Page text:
An Alternative When Financial Wellness Isn’t in the Budget

Financial Finesse is targeting smaller employers with a service to help them create a low-cost financial wellness program.

Financial Finesse founder and CEO Liz Davidson has written a new book, and her company is offering a service to help small employers use it as an employee financial wellness program tool.

Despite its name, “What Your Financial Advisor Isn’t Telling You: The 10 Essential Truths You Need to Know About Your Money,” the book encourages the use of a financial adviser for certain topics; it explains what an adviser can help consumers with. “It’s trying to open the eyes of the consumer to say, ‘Your financial security is your responsibility,’ but an adviser can enhance it,” Davidson tells PLANSPONSOR.

The book includes a chapter about how to find the right financial adviser, and identify bogus advice. For example, it includes a chart showing market returns Warren Buffet achieved managing his money compared to those Bernie Madoff achieved managing investments. Buffet shows market volatility and variations, while Madoff shows a consistent line, pointing out to consumers what is more realistic.

The first chapter of the book tells consumers to keep their money where they make their money. Davidson explains that there is so much value in employee benefits, such as retirement plans, health savings accounts (HSAs) and voluntary benefits that cost employees less than they would pay in the retail market. “We want people to understand what their employers offer and maximize their benefits to suit their circumstances,” Davidson says. “As benefits move from a defined benefit to a defined contribution model, it is up to employees to understand how to create financial security.”

The book includes a chapter about reducing debt, and it explains good debt versus bad debt. “Most of us wouldn’t be homeowners if not for mortgages,” Davidson points out. Another chapter talks about taxes and tax planning, “and how an adviser can help with that,” she adds.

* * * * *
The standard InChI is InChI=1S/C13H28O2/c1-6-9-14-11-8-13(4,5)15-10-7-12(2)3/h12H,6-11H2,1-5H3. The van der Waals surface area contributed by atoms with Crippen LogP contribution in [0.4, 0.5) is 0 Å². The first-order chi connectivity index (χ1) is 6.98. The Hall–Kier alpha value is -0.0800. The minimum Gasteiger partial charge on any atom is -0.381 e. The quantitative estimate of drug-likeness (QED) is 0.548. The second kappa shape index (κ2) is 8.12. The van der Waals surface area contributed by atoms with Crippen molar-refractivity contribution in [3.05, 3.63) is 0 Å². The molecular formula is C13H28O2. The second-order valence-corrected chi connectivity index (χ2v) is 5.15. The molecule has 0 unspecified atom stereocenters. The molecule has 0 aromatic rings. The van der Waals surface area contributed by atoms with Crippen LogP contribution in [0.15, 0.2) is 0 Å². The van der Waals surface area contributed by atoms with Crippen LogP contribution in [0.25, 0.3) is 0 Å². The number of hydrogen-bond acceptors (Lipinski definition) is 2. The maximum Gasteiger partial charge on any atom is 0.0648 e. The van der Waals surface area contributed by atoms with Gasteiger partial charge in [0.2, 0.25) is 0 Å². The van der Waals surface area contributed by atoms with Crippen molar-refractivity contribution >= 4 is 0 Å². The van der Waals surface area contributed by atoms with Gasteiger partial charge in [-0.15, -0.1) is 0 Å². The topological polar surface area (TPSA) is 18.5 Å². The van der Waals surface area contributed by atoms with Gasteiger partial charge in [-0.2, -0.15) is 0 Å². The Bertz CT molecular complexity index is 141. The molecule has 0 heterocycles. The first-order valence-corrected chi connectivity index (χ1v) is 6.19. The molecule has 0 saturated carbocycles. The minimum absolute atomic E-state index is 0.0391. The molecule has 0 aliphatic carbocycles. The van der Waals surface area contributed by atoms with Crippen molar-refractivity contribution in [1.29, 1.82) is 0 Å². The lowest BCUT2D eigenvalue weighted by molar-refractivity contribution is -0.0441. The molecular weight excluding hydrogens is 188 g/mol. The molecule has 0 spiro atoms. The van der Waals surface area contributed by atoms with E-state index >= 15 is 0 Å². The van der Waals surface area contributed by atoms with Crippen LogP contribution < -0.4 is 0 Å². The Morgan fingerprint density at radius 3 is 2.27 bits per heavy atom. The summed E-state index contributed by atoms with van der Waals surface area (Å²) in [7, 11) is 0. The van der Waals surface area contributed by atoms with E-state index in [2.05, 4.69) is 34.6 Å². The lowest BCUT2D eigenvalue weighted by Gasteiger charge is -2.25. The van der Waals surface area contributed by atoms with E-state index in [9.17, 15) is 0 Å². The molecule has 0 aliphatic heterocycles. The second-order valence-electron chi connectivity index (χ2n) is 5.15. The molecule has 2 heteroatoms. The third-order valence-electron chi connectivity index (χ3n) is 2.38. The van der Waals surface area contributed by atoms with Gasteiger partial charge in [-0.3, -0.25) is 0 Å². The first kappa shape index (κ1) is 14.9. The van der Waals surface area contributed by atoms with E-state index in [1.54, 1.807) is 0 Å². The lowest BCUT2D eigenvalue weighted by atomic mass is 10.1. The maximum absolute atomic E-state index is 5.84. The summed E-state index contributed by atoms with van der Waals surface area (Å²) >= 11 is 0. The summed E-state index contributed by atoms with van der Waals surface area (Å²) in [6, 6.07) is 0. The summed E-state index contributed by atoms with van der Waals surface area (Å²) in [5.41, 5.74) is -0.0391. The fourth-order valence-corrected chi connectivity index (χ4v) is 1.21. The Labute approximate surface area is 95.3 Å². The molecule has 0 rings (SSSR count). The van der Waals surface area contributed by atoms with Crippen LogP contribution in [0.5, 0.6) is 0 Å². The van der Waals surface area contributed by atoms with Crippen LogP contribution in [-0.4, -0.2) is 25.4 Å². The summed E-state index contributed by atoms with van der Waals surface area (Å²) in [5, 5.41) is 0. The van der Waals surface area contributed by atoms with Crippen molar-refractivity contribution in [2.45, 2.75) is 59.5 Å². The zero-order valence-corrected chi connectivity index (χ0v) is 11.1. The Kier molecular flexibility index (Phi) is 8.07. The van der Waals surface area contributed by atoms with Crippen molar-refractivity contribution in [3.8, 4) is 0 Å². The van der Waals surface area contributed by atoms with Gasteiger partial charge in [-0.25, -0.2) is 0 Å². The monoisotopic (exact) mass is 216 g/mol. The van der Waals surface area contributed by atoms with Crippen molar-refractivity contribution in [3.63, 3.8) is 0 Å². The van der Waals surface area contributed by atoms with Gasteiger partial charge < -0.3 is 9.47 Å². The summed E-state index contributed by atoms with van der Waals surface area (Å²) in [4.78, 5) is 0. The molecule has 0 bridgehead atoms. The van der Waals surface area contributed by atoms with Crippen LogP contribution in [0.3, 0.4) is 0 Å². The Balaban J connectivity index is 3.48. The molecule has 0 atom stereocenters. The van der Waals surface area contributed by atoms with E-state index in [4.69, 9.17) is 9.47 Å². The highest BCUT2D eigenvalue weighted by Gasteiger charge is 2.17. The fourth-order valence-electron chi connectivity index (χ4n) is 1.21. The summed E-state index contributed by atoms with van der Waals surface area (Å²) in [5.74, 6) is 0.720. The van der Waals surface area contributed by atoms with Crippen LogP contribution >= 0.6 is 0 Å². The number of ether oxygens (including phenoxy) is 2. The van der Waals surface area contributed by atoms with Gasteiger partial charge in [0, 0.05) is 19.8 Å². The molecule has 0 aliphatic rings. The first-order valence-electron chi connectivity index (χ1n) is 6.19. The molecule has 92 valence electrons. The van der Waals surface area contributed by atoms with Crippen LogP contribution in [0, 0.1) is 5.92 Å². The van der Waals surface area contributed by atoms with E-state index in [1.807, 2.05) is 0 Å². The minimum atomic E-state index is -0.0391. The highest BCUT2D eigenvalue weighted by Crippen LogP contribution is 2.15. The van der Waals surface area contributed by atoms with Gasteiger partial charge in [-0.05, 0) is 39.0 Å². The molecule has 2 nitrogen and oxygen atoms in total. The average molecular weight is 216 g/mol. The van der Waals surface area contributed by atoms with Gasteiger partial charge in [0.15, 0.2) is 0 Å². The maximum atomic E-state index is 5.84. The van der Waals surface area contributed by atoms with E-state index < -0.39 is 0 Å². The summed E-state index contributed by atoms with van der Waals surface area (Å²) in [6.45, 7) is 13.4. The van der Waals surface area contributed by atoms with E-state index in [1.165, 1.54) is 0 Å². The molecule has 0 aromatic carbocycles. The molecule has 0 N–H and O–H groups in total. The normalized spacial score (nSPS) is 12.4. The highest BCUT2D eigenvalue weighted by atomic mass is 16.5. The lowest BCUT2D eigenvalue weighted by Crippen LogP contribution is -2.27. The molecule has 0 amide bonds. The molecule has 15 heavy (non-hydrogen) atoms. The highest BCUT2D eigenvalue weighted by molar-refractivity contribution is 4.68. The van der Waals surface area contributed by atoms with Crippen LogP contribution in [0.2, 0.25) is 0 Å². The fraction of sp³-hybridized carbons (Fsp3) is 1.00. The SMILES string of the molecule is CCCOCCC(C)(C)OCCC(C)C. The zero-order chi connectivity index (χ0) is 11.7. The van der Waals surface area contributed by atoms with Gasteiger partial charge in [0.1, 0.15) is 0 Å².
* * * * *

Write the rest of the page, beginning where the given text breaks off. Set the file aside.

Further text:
Davidson used what she has learned from her work at Financial Finesse, her educational experience and other resources, such as Ibbotson resources, to write the book. Some chapters are based on her personal experience as well, such as the chapter that discusses whether a person’s life partner is their best financial friend or worst financial enemy, and the chapter about how financial stress impacts health.

NEXT: Using the book to create a financial wellness program

Believing the book lays a good foundation for financial wellness, Davidson decided to incorporate it into the services Financial Finesse offers employees. “We realize smaller employers are budget-constrained, so those who purchase the book for employees and contact us will receive consulting about how to leverage the chapters in the book into full financial wellness program material.”

According to Davidson, the target for this service is employers with 100 or fewer employees. “We feel this is the group that will get the biggest value out of the service since other financial education options through Financial Finesse or other providers are typically much more expensive,” she says.

The retail price of the book is $27, but it is currently offered on Amazon and Barnes and Noble’s website for less than $20. According to Davidson, the cost of hiring Financial Finesse directly for a single day of workshops, webcasts or one-on-ones is triple the amount employers would pay for buying the book for each employee, “and that is just for a single day, as opposed to an ongoing series of workshops.”

A Financial Finesse planner will meet over the phone with the employer to help it create a plan to offer workshops about the different topics discussed in the book. The consultant can guide the employer to free or low-cost resources, with unbiased options prioritized—for example, the Social Security Administration, Consumer Financial Protection Bureau, and community financial literacy programs. For investing and tax planning, the Financial Finesse planner will provide the employer with a resource that can help them find local financial advisers along with guidance about how to vet them. 

For employers that want to go beyond workshops and provide more personalized guidance without breaking the bank, Financial Finesse has a relationship with Global Retirement Partners Advisor Alliance through which small companies can get access to Financial Finesse’s more personalized services—unlimited phone based financial coaching and the Online Financial Learning Center—at significantly discounted rates. 

Davidson says in January, Financial Finesse is launching a website that shares free resources employers can use with the book.

Interested employers can get started here.